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Loss of Drama at Schools Is Big Loss

June 20, 1991

I cried this morning when I read the closing lines of Doug Smith's column, "Don't stay away long, Mary Poppins. The children need you," because it is my first day as an unemployed elementary school drama teacher.

More than five years ago, with an outstanding high school drama program already in place and aware of the tremendous benefits children can derive from learning acting skills and participating in performance, the La Canada Unified Schools created the position of Elementary Drama Consultant. At the same time, Assistance League of Flintridge established the Children's Drama Workshop, an after-school ensemble for 10- to 12-year-olds. I was hired as teacher/director of both programs.

In the school program, children received instruction in a variety of acting and public speaking skills, and, though performance was not necessarily a goal, we produced no fewer than 18 plays each year. Most productions were full-scale musicals with casts of anywhere from 28 to 105 actors.

Children who may never have set foot on a stage before sang, danced and acted with verve and intensity and drew rave reviews.

Our Children's Drama Workshop presented two major productions each year, including Maurice Sendak's "Really Rosie" and Della Ephron's "How To Eat Like a Child." Over the years, the workshop's reputation has grown; the number of applicants for the ensemble is nearly triple what can be accepted and our audiences include a loyal following of theater-goers.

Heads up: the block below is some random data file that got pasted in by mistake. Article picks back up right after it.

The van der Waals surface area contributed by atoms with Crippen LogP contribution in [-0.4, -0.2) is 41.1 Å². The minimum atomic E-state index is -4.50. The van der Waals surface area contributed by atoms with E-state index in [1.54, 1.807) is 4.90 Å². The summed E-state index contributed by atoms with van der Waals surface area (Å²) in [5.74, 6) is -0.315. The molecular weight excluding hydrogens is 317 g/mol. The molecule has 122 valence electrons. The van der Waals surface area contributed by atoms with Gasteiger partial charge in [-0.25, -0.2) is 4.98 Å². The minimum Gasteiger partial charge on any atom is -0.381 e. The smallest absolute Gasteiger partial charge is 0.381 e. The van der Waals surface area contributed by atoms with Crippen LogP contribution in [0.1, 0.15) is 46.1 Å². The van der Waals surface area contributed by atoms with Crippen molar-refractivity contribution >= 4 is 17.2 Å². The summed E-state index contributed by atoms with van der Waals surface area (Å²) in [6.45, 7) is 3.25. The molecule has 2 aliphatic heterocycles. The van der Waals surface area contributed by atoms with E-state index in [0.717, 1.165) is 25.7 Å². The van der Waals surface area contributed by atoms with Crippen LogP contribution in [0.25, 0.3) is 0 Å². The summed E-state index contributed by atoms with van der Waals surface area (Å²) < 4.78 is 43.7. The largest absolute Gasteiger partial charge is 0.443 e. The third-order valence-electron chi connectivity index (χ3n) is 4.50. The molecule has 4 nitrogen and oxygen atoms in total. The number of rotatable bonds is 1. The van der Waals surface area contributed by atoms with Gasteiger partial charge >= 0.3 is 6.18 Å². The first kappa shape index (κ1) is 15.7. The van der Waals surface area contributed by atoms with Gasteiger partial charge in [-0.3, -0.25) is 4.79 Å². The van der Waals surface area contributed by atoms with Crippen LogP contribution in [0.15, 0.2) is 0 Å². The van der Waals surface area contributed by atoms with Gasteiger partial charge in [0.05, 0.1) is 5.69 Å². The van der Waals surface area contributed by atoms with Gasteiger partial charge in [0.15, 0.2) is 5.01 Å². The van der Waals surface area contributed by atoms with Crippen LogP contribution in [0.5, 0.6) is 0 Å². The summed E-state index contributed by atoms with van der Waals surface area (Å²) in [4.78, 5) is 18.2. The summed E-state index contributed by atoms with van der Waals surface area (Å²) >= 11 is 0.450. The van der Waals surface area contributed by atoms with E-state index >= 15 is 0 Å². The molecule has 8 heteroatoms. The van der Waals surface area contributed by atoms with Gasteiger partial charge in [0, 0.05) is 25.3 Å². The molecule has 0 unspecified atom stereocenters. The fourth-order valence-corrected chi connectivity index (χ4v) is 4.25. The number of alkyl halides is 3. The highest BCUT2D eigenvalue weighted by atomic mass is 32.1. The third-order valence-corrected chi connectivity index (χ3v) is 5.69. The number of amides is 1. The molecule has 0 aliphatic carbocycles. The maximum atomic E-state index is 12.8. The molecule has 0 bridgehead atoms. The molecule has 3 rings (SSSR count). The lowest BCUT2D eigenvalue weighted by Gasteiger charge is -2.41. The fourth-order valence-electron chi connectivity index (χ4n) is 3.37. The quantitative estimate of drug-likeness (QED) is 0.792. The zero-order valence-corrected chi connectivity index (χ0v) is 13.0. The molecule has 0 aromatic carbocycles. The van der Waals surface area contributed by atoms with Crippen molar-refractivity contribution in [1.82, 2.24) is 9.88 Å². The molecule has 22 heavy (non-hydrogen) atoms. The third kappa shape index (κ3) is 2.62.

All this was accomplished with huge amounts of support and dedication from parents and community, some of them industry professionals, but most of them simply people who were dedicated to the goal of providing children with the opportunity to participate in theater.

The reward for all of us was in seeing the growth, the self-esteem and joy that literally glowed from these young actors. Dozens of times we heard the same reviews from our audiences: "I thought I was just coming to another children's play, but this was fabulous!" and "This is remarkable. I had no idea children could do this."

I wanted you to know that theater for children has been alive and well in our community for five years and about two hundred performances. The end to the elementary drama program came last week when our local parcel tax was defeated (by only 19 votes, they tell me).

Thank you for valuing theater for and by children.


La Canada Flintridge

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